Second installment in my reflections on last week’s trip to the Eastern Congo
The classic cliché of humanitarianism is the angel of mercy (usually white) jetting in to help the victims of a sudden catastrophe (earthquake,
Here to stay? IDP Camp, North Kivu. Credit: Maxime Michel
war, hurricane), helping them get back on their feet in a few months and then moving on to the next emergency. A whole structure of funding, organizations, policies and approaches has grown up around that model.
But the Eastern Congo, where I spent last week, doesn’t fit the picture, in that the ‘emergency’ has been going on for 20 years (and counting). People we spoke to had been forced to flee 5 times or more. Once ‘displaced’ in the anodyne language of the humanitarians, they had in turn played host to others fleeing the sporadic violence.
A couple of ideas came up in conversation about how to adjust humanitarian practices for chronic crises of this kind.
If you think of the decision to flee, return and flee again as a cycle (see graphic), it is worth asking whether the attention and resources are properly distributed around it. Traditional humanitarianism concentrates on the right hand side of the cycle – with peacekeeping trying to prevent conflict and flight, and then aid kicking in to receive and care for refugees and internally displaced people (IDPs). [note for nit-pickers perfectionists, this cycle is a very simplified version of a messy reality in which, for example, attacks can occur more or less anywhere on the cycle].
The left hand side – how and when IDPs go home, and what happens when they get there, is historically much less of a focus. UNHCR has a few systems in place to help people get back, but once there, they are largely on their own.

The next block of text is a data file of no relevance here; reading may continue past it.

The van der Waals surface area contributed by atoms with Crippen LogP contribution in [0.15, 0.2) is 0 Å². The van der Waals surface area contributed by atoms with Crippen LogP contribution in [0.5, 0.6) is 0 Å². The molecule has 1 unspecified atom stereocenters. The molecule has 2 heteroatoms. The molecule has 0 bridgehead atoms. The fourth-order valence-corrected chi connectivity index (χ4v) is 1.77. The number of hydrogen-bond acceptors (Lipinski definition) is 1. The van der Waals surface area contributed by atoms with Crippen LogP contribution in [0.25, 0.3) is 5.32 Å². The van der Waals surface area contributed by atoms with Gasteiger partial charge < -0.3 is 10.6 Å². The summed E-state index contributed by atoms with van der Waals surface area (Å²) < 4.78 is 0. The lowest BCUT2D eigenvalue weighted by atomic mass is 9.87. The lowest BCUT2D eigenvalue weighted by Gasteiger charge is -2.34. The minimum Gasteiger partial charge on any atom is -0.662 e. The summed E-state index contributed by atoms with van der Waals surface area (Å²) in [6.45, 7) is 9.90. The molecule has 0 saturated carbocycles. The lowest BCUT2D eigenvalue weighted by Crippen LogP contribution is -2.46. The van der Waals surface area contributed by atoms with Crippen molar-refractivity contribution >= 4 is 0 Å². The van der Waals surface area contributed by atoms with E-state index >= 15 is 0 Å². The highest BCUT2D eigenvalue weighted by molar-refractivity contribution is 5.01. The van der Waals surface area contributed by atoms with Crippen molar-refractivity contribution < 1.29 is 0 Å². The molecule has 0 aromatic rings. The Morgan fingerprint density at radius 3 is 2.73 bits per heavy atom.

But that is changing in some interesting ways. Firstly (the power of fuzzwords!) numerous people said things along the line of ‘we all have to talk about ‘resilience’ these days, whatever that means!’ One of the impacts of resilience-talk seems to in channelling thinking and cash into prevention rather than cure: strengthening systems of protection and livelihoods for people in order to make it less necessary for them to flee in the first place. Our work with Community Protection Committees falls into this category – I’ve blogged about them before, and found them every bit as inspiring as I’d been told (big sigh of relief).
Second, working more with various bits of the state and other local institutions, such as traditional authorities (more on that in a future post) makes it easier to help people with the return and difficult first few months of getting re-established (for example if your home was burned down when you fled, or you land subsequently occupied by others). I think the humanitarian system needs to do a lot more on this, but at least it’s a start.
The horrible thing about the cycle is that people’s investments in improving their lives are regularly wiped out by gunfire and flames. Houses are burned down, crops and livestock stolen. Suppose those trying to work with people to help them rebuild assumed this was going to happen again, what might they do differently? For example, maybe the focus should be on building up those assets that are either portable, or unlikely to be touched by armed groups (because they are hard to destroy, like roads, or because the groups themselves have need of them, like water systems).